It looked like a great deal at first.

The U.S. Department of Energy, facing a massive $900 million nuclear cleanup at the Hanford facility in Washington State over the next several decades, wanted to buy $75 million worth of a specialized ceramic material used to clean up nuclear sites by converting radioactive waste into a form of glass.

So it turned to the only approved manufacturer in the world: a company in Falconer called RHI Monofrax. The relationship, which hasn’t been formally sealed with a signed contract but is all but inevitable because there’s no other source, could help ensure jobs for the nearly 250 employees at the plant, which is the largest employer in the Jamestown area.

But RHI, a subsidiary of a global publicly traded giant based in Austria, is now having buyer’s remorse. That’s because the federal government, for budgetary reasons, now plans on ordering and purchasing the glass contact material in small amounts over 25 to 35 years, not in bulk over a handful of years as RHI had expected.

That means one of the plant’s five kilns – 20 percent of its production capacity – would essentially be tied up for a quarter of a century because the nature of the work and the chemicals involved. Production itself would not take long each time, so the machine would have to either sit idle for the rest of the year until it’s needed again or be thoroughly cleaned each year before it could be used for anything else, only to be contaminated again. That’s costly.

And the amount of material it would produce each time is too little to profitably heat it to keep it continuously running as an alternative.

“It’s not allowing us to use our assets in the future,” said RHI President Daryl Clendenen. “We’re trying to change our business and do things to compete in this global economy. We just need that flexibility.”

As a result, company officials fear the long-term contract – at least the way the Energy Department is proposing – would be damaging to the company, threatening the plant’s future profitability and employment.

“The Department of Energy slow walking our contract has put RHI Monofrax in Falconer in a dangerous place,” Clendenen said.

Enter Sen. Charles E. Schumer. At a news conference at the company’s plant in the Jamestown suburb, New York’s senior U.S. senator on Monday called on the federal agency to speed up its procurement plans over a four-year period instead of stretching it out over 25.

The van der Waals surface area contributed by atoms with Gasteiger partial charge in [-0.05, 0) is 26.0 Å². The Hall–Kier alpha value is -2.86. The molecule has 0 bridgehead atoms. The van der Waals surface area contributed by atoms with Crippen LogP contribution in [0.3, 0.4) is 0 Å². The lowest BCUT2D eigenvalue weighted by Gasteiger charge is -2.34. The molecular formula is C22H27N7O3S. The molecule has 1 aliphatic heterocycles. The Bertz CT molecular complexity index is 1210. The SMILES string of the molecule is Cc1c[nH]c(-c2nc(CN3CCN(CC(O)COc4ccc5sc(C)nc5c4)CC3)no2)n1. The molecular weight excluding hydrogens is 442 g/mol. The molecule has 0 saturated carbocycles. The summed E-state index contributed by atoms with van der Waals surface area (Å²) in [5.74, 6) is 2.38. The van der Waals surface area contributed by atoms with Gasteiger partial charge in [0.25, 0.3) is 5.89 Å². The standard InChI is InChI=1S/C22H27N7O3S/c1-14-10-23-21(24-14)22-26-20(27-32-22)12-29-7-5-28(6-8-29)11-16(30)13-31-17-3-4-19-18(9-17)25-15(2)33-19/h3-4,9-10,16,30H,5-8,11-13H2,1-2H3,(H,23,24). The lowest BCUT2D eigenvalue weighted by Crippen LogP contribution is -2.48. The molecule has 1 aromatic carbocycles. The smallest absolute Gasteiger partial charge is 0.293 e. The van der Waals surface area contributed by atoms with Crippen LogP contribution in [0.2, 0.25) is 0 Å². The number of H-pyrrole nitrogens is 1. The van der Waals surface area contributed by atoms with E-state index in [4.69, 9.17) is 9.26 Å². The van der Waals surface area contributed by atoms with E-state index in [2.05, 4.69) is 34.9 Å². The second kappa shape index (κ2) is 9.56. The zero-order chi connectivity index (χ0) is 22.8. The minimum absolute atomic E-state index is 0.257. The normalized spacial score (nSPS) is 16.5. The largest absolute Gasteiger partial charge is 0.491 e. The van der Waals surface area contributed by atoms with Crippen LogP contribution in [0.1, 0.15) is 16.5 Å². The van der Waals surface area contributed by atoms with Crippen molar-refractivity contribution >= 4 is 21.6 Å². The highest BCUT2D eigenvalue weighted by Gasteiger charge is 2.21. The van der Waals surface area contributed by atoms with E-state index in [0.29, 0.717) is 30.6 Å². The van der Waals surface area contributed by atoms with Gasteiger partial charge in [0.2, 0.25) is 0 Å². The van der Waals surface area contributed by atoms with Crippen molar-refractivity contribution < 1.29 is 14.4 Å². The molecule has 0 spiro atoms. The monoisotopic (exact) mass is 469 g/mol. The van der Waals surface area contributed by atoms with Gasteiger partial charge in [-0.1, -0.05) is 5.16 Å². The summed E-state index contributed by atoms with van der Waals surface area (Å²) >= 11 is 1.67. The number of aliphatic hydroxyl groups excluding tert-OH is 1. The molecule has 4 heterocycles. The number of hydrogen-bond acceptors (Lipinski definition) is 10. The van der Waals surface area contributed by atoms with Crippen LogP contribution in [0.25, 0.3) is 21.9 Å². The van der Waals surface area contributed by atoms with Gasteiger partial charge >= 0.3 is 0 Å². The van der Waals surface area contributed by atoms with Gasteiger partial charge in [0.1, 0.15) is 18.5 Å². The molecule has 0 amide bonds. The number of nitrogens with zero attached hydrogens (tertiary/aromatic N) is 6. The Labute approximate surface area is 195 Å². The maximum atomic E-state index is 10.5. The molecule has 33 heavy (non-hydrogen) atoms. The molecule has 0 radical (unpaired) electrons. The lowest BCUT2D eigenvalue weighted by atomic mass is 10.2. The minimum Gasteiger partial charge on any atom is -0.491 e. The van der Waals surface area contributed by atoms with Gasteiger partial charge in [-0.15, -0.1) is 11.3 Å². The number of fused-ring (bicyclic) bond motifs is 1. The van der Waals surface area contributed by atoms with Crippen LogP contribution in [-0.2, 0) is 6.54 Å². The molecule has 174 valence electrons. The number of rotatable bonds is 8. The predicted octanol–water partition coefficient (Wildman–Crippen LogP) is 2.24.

“They currently plan on buying them in dribs and drabs over the next 25 years. This schedule must be sped up, so that RHI Monofrax can meet production demands and help with the disposal of nuclear waste across the country,” Schumer said.

He also fired off a letter to departing Energy Secretary Steven Chu, warning that the department’s decision to slow down the orders will not only harm the company’s competitiveness and put jobs at risk, but would also delay the nuclear cleanup at Hanford, and could leave the government without any supplier if the RHI plant goes out of business.

Speeding up the orders provides more stability for both the government and the company, Schumer said, and would prevent delays in DOE’s progress on other cleanup sites. Stretching out the purchases is also more costly in the long term for DOE, Schumer said, although it looks better for the annual budgets.

“I’m urging DOE to have a shorter-term contract, which will keep all 250 jobs in Jamestown, maybe allow them to expand, and save the government money in the long run,” Schumer said. “It makes sense for both the Department of Energy and for jobs in Western New York that they come to an agreement that Monofrax can live with, and that agreement would mean that they’d produce all the materials they needed over a three-, four-, or five-year period.”

RHI Monofrax is part of RHI AG, which serves more than 10,000 customers in the steel, cement, lime, glass, nonferrous metals, environmental, energy technology, chemical and petrochemical fields, making bricks, mixes, mortars and other products used in furnaces and kilns that operate at very high temperatures.

The Monofrax plant in Falconer, whose customers include Corning, was originally part of the Carborundum Co. but was sold to Cookson Group Plc’s Vesuvius Group in 1997. It became part of RHI a decade later. It has competitors in Japan, France and China that also make materials used inside furnaces to heat substances to high temperatures, but it’s the only one approved for the particular products used for nuclear waste, which it has developed over 30 years of research and testing.

At issue is a process called vitrification, in which waste and other substances are heated to extreme temperatures and then cooled rapidly until they mix into a form of glass that is more stable and can be safely stored in cylinders for a long time without the threat of exposure.

RHI Monofrax’s electric art furnaces make “fused-cast” ceramic refractory materials that line the furnaces, or melters, that DOE will use to vitrify 53 million gallons of radioactive waste at Hanford. The plant, which was built in the late 1940s, has been supplying “melters” for nuclear vitrification for decades, including for the Savannah River and West Valley projects.

“We know they’re going to need a lot more melters, and we’re the only producers in the world that can do this,” said Clendenen. “So it’s a matter of time before they place the orders, but they’re behind.”